The marathon issue

Aww, goddammit, don’t make me do this.

I was perfectly comfortable growing old with the knowledge that I got my marathon out of my system. It was 10 years ago last Monday, and the only marathon I ever considered running was Boston, mostly because I grew up on the 1-mile mark and because I just had to do it once.

It’s the one marathon I dragged my kids to see almost every year, pulling them up the Hopkinton hills in red wagons when they were too small to walk to the starting line to see the hoards of people from all over the world who crowd my little hometown. We’d get back to Curtis Road in time visit with all the neighbors, to cheer for an hour or two, calling out to the runners who’d put their names on their shirts or penned them on their arms. We’d collect castoff jackets and laugh about the stragglers who were running backward, in tutus or who were planning to juggle the whole way.

last year's front runners, Boston Marathon

last year’s front runners, Boston Marathon

Now that some asshole has killed people at MY marathon it makes me *almost* want to run it again. But I hesitate to make the commitment because I know what’s involved. Instead of enjoying the mellowing memory of 2003, of seeing my kids at several points along the way, focusing more on the conversations I had with other runners than the pain in my knees, the feeling of accomplishment when I hit Kenmore Square and the delirious wonder at all the people still cheering on Boylston Street when I arrived 5 hours into the race, I will have to start building miles. I will have to find enjoyment again in those long winter runs, to shrug off the weather and put aside other things, to put the running first. And I will have to try to believe I won’t end up dragging myself through Newton and Brookline with excruciating knee pain again.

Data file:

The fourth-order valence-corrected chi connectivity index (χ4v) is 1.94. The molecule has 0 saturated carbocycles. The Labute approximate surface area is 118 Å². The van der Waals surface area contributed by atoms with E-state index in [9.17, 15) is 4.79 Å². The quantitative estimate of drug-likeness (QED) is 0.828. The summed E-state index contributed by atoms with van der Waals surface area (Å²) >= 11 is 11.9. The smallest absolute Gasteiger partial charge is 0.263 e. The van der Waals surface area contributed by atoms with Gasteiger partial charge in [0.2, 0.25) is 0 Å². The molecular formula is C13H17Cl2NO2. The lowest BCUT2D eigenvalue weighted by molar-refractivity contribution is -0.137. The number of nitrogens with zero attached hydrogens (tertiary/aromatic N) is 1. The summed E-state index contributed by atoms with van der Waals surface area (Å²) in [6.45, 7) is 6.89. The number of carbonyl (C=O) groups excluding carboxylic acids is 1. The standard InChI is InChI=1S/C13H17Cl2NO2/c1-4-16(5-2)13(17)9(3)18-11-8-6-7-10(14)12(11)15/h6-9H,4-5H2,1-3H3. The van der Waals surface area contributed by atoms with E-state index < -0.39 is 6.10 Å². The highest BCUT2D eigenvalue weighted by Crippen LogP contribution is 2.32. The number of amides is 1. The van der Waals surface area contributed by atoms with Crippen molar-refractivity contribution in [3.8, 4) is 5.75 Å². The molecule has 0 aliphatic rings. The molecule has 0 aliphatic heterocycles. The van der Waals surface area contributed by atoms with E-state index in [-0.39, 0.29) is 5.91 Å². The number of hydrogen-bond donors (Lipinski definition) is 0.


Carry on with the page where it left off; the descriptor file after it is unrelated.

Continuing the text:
Before the bombing, the Boston Marathon was inspiring because it’s accessible to almost anyone with the drive to see it through, and that’s what hurt so much about Monday’s violence. Just a handful of the runners are top-flight athletes within reach of the winner’s purse, the rest are doing it for personal reasons and after great personal sacrifice. I was 37, a full time college student and journalist with 5 kids at home but had a lifelong desire to accomplish this one goal, that’s what got me to the finish line. Every runner has his own story and motivation, they are the Dana Farber runners, the mobility impaired participants, the blind runners, the indomitable Dick and Rick Hoyt. I was shocked, weeks after my marathon run, to receive a nice note in the mail from a Hopkinton neighbor who found inspiration in my running it.

Unfortunately I think the bombing is going to inspire a bunch of people to run when they probably should consider other options.

First of all, you have to run for yourself. You have to really want to do this. You have to find time. You have to get the right footwear, you have to bear wintery slush, chafing and, in my case, bronchitis and pleurisy just a few weeks before the race. You have to think about your knees and the pounding they will take. And I’m not even talking about running under 4 hours, I mean these are requirements if you just want to make the 26.2 miles, I am not one to consult about running fast!

So, think about these things when your group of over-40 friends say “let’s all do this together next year and really show that asshole.” Because we will still need people to hand out orange slices in Natick, to pour Gatorade in Newton, and to form that wall of sound that makes even the most sore, most weary runners step it up a bit when they make the turn at Hereford and Boylston.

Where will I be next Marathon Day? I gotta think about it some more. I think I tried to talk myself out of it here but was only partly successful. I’m still on the fence.

For now, I’m not gonna let that asshole with a pressure cooker damage my life by sitting home watching putrid speculation on Fox TV, I’m going to McGreevey’s and Cactus Cafe, to shop at the Pru and to the next big event at the Hynes and to outdoor concerts at Copley Square, the Hatch Shell and Government Center. You don’t have to run to stand up against senseless violence and to remember the victims every day.



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One Response to “The marathon issue”

  1. Hello Ladies Says:

    I will hand you water if you run.

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